And if you press the second coach, he explains that while you'd like the lifter to always want to try more, one of the key roles of a good coach is to know when to hold the lifter back and when to send him out full tilt. Don't think you have to have a coach or aspirations of achieving world-class performances in order to fall into the clutches of the greed factor, consider the most basic programs around, programs that are successfully applied in the most primitive of gyms by zillions of guys training alone. Consider, in particular, a program that calls for the lifter to start with a moderate weight but to add five pounds to the squat bar at every single workout, three times a week, for six weeks.
The first lifter follows the program as written and at the end of the first two weeks is up to weights that are hard but not yet crippling. The second lifter is already in P.R. territory having started at close to his limit and then slapped on 20 pounds at a crack. In another two weeks the first lifter is in P.R. territory, is growing like a weed and is wondering why it took him so long to try this program. The second lifter has quit, complaining of numerous aches, and has returned to his beliefs that he shouldn't train too hard or too frequently, because he's genetically predisposed to be a shrimp.
After two more weeks the first lifter is way into P.R. territory has outgrown his second set of clothes and has all his friends wondering just what he's doing to get so big so fast. The second lifter is still close to his opening bodyweight and has already blown up on yet another program, even though he's now training only once every six days. As with many other facets of training, successful management of the greed factor requires striking the proper balance. You have to check the impulse to strive for too much progress too fast, which raises a critical point.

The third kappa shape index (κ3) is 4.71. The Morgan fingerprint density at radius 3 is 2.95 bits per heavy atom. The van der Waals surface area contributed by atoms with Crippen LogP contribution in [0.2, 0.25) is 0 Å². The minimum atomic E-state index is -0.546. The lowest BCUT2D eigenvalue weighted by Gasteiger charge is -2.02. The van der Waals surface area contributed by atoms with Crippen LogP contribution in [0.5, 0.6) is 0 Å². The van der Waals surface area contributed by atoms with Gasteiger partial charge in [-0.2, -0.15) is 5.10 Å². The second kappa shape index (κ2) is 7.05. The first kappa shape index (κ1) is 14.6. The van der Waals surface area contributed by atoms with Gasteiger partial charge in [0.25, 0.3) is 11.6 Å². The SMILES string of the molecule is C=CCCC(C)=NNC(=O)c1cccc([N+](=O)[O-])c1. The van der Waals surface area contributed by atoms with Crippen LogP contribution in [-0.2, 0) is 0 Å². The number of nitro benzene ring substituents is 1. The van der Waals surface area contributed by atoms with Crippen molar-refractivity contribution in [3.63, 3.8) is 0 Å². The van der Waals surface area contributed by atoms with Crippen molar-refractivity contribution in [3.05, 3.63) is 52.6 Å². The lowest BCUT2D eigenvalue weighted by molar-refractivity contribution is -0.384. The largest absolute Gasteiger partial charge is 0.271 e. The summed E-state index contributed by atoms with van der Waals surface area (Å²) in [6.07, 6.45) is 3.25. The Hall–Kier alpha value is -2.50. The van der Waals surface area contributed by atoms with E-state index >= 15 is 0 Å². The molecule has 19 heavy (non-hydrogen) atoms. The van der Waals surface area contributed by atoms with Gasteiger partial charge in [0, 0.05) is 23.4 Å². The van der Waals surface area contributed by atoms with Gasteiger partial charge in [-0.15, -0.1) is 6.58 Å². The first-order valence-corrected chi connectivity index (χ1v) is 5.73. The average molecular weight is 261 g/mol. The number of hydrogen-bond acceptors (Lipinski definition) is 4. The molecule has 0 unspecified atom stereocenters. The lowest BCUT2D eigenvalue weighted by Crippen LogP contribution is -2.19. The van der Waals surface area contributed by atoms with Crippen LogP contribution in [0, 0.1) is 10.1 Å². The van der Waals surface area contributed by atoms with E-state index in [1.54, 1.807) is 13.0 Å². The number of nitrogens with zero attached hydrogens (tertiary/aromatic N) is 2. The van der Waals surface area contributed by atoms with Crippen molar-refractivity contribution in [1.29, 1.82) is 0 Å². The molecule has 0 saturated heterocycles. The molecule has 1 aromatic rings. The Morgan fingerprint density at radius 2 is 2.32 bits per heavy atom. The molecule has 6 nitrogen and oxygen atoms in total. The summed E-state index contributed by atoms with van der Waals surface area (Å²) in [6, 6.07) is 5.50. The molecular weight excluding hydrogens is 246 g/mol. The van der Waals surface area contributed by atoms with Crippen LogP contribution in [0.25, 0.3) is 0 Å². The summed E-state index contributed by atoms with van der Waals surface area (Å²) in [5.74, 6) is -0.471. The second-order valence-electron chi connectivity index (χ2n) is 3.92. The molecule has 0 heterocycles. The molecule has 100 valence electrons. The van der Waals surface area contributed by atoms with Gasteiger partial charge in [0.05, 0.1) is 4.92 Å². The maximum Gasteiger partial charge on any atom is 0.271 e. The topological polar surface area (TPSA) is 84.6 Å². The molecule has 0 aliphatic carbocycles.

The folks who succumb to the greed factor in training aren't evil in any way-quite the contrary. What usually drives them to excess is their genuine enthusiasm and desire for success. It's this focus on progress that ultimately trips them up, however, just as a child who tries to run before learning to walk trips. What they need to learn is that the race for more size and strength is better run with the measured pace of the tortoise than the hurry-up-and-wait pace of the hare.
Besides slowing down your progress, succumbing to the greed factor can empty your checking account faster than an exotic car can. Remember our discussion of Machiavellians in muscledom and how being greedy is the best way to get fleeced? People who look for something for nothing are prime prospects for con men. Thus, for example, an all-too- familiar pattern in the muscle industry takes the form of the latest, greatest supplement-the steroid replacement-which is always being presented to the eager and the gullible. The same applies to equipment and information-although not quite so dramatically.
Meanwhile, the lifter who exercises some restraint along with his or her muscles realizes that there are no real secrets and that anything that's presented as a shortcut is probably just another way to get shortchanged. Remember that the idea of properly managing the greed factor applies to the full spectrum of successful training programs, which is good because there's more than one way to arrive at your goals. This idea-that no matter which route to progress you take, greed will block your path-has long been recognized in the investment world as well, where people who try to profit by betting that the market is moving north are called "bulls," and those who bet that things are heading south are called "bears."
The collective wisdom of Wall Street proclaims, "Bulls can get rich and bears can get rich, but pigs don't."